28. An electrostatic spray system for spraying solid particulate powder material comprising a hopper having a bottom discharge opening through which powder material may flow outwardly from said hopper,

a pneumatic conveyer line,

a flow passage extending between and interconnect ing said pneumatic conveyer line and said hopper discharge opening,

means for supplying gas at a pressure above that of the atmosphere to said pneumatic conveyer line,

an electrostatic spray gun,

a hose connecting said spray gun to said pneumatic conveyer line,

said spray gun having an electrically nonconductive barrel,

a recess in the one end of said barrel, said recess being surrounded by a flange of said barrel,

a slide movably mounted within said recess internally of said flange,

a continuous material passage in said barrel and said adjustable slide terminating in an outlet orifice in said slide,

a spray shaping horn fixedly secured to said slide and located in said passage adjacent said orifice,

means for applying an electrical charge to material as it is ejected from said orifice,

an electrical resistor,

first electrically conductive connector means connecting one end of said resistor to said electrical charge applying means,

a high voltage power supply,

second electrically conductive connector means connecting said resistor to said high voltage power supply, and

means for adjusting said slide relative to said barrel flange to vary the spray pattern emerging from said material passage without changing the dimensions of said material passage at said outlet orifice.

29. An electrostatic spray gun for use in a powder spray system of the type having a hopper and a hopper discharge passage through which particulate powder material may flow into a pneumatic conveyer line, which'electrostatic spray gun comprises an electrically nonconductive barrel,

a recess in the one end of said barrel, said recess being surrounded by an axially extending flange of said barrel,

a slide movably mounted within said recess internally of said flange,

a continuous material passage extending axially in said barrel and said adjustable slide terminating in an outlet orifice in said slide,

a spray shaping horn fixedly secured to said slide and located in saidpassage adjacent said orifice,

means for applying an electrical charge to material as it is ejected from said orifice,

a high voltage power supply,

electrically conductive connector means connecting said electrical charge applying means to said high voltage power supply, and i 7 means for adjusting said slide relative to said barrel flange to vary the spray pattern emerging from said material passage without changing the dimensions of said material passage at said outlet orifice.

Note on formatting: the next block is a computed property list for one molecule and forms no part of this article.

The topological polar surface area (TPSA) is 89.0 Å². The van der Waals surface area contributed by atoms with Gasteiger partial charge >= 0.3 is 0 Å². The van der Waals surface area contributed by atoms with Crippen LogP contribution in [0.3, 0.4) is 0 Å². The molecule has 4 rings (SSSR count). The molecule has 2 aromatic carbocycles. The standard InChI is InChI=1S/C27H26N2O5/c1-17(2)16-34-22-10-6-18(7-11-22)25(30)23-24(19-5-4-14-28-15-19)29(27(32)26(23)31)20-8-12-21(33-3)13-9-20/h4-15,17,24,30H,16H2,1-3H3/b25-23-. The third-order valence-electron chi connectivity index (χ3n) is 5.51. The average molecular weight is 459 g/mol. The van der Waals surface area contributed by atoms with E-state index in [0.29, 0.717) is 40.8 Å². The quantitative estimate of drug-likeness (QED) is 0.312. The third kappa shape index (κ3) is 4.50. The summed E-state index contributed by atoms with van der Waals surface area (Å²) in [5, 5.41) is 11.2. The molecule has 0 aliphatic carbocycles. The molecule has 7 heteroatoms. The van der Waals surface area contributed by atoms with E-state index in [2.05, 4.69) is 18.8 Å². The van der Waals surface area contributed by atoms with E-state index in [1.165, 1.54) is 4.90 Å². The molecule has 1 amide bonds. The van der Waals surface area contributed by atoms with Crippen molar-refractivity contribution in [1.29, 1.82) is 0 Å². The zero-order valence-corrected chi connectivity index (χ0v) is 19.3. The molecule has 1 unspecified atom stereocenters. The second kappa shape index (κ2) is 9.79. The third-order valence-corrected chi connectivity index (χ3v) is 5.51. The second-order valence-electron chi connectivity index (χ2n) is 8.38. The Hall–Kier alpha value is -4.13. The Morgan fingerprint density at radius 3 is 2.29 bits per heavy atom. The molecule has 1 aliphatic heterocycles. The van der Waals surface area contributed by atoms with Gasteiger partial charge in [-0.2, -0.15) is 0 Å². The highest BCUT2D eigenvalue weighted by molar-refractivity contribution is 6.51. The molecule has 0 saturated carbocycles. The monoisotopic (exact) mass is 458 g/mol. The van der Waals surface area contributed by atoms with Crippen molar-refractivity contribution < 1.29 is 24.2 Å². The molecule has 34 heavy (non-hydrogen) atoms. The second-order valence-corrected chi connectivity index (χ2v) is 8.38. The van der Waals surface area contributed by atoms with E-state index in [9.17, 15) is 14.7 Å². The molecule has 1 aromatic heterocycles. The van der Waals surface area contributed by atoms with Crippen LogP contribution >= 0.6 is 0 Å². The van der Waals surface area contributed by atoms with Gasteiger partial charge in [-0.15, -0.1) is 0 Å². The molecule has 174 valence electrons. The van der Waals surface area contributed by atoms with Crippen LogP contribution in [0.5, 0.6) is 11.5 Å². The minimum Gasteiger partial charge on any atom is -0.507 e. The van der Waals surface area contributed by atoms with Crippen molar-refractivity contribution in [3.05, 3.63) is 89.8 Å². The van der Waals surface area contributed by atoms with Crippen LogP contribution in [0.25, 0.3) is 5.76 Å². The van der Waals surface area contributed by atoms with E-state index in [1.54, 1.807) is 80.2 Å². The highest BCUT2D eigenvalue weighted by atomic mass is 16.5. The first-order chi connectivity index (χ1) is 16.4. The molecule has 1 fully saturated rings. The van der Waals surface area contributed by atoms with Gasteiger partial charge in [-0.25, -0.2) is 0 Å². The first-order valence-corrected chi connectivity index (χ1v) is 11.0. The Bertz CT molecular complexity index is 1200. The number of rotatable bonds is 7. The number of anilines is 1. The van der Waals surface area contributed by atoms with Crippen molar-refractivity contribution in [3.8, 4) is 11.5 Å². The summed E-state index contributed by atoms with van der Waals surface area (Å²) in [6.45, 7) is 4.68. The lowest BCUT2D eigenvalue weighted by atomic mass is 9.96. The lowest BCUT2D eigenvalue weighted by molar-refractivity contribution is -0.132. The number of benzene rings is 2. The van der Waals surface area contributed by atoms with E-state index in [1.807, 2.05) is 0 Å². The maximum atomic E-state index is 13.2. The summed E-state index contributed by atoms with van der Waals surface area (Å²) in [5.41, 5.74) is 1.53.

30. The electrostatic spray gun of claim 29 which further includes a hose for connecting said electrostatic spray gun to said pneumatic conveyer line and quick change clamping means on said electrostatic spray gun for releasably clamping said hose to said electrostatic spray gun.

31. An electrostatic spray gun for use in a powder spray system of the type having a hopper and a hopper discharge passage through which particulate powder material may flow into a pneumatic conveyer line, which electrostatic spray gun comprises an electrically nonconductive barrel,

a recess in one end of said barrel, said recess being surrounded by an axially extending flange of said barrel,

a slide movably mounted within said recess internally of said flange,

a continuous material passage extending axially in said barrel and said adjustable slide terminating in an outlet orifice in said slide,

a spray shaping horn fixedly secured to said slide and located in said passage adjacent said orifice,

means for applying an electrical charge to powder material as it is ejected from said orifice, and

means foradjusting said slide relative to said barrel flange to vary the spray pattern emerging from said material passage without changing the dimensions of said material passage at said outlet orifice.

32. The electrostatic spray'gun of claim 31 which further includes a hose for connecting said electrostatic spray gun to said pneumatic conveyer line and quick change clamping means on said electrostatic spray gun for clamping said hose to said electrostatic spray gun, said quick change means including a means for receiving and locking said hose to the spray gun.

33. An electrostatic spray gun for use in a powder spray system of the type having a hopper and a hopper discharge passage through which particulate powder material may flow into a. pneumatic conveyor line, which pneumatic conveyer line terminates at said electrostatic spray gun, which electrostatic spray gun comprises an electrically nonconductive barrel,

a continuous material passage extending axially in said barrel and terminating in an outlet orifice,

a spray shaping horn located in said passage adjacent said orifice,

means for applying an electrical charge to powder material as it is ejected from said orifice, and

means for adjusting the pattern of powder material ejected from said orifice without changing the dimensions of said material passage at said outlet orifice.